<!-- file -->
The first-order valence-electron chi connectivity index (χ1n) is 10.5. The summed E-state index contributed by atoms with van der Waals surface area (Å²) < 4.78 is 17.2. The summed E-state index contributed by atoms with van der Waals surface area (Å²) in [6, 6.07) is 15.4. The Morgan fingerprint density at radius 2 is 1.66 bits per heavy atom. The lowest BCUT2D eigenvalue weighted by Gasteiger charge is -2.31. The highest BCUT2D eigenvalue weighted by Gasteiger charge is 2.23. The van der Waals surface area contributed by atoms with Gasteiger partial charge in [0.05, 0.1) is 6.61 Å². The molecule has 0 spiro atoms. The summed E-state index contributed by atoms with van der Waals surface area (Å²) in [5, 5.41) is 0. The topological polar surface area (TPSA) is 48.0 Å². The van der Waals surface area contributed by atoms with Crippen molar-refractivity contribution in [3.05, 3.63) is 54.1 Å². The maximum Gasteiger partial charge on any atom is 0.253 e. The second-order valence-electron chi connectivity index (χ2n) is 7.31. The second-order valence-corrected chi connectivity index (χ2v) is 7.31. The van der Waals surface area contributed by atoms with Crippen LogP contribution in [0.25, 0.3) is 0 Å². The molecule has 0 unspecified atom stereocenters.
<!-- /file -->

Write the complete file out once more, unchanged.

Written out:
The first-order valence-electron chi connectivity index (χ1n) is 10.5. The summed E-state index contributed by atoms with van der Waals surface area (Å²) < 4.78 is 17.2. The summed E-state index contributed by atoms with van der Waals surface area (Å²) in [6, 6.07) is 15.4. The Morgan fingerprint density at radius 2 is 1.66 bits per heavy atom. The lowest BCUT2D eigenvalue weighted by Gasteiger charge is -2.31. The highest BCUT2D eigenvalue weighted by Gasteiger charge is 2.23. The van der Waals surface area contributed by atoms with Gasteiger partial charge in [0.05, 0.1) is 6.61 Å². The molecule has 0 spiro atoms. The summed E-state index contributed by atoms with van der Waals surface area (Å²) in [5, 5.41) is 0. The topological polar surface area (TPSA) is 48.0 Å². The van der Waals surface area contributed by atoms with Crippen molar-refractivity contribution in [3.05, 3.63) is 54.1 Å². The maximum Gasteiger partial charge on any atom is 0.253 e. The second-order valence-electron chi connectivity index (χ2n) is 7.31. The second-order valence-corrected chi connectivity index (χ2v) is 7.31. The van der Waals surface area contributed by atoms with Crippen LogP contribution in [0.25, 0.3) is 0 Å². The molecule has 0 unspecified atom stereocenters.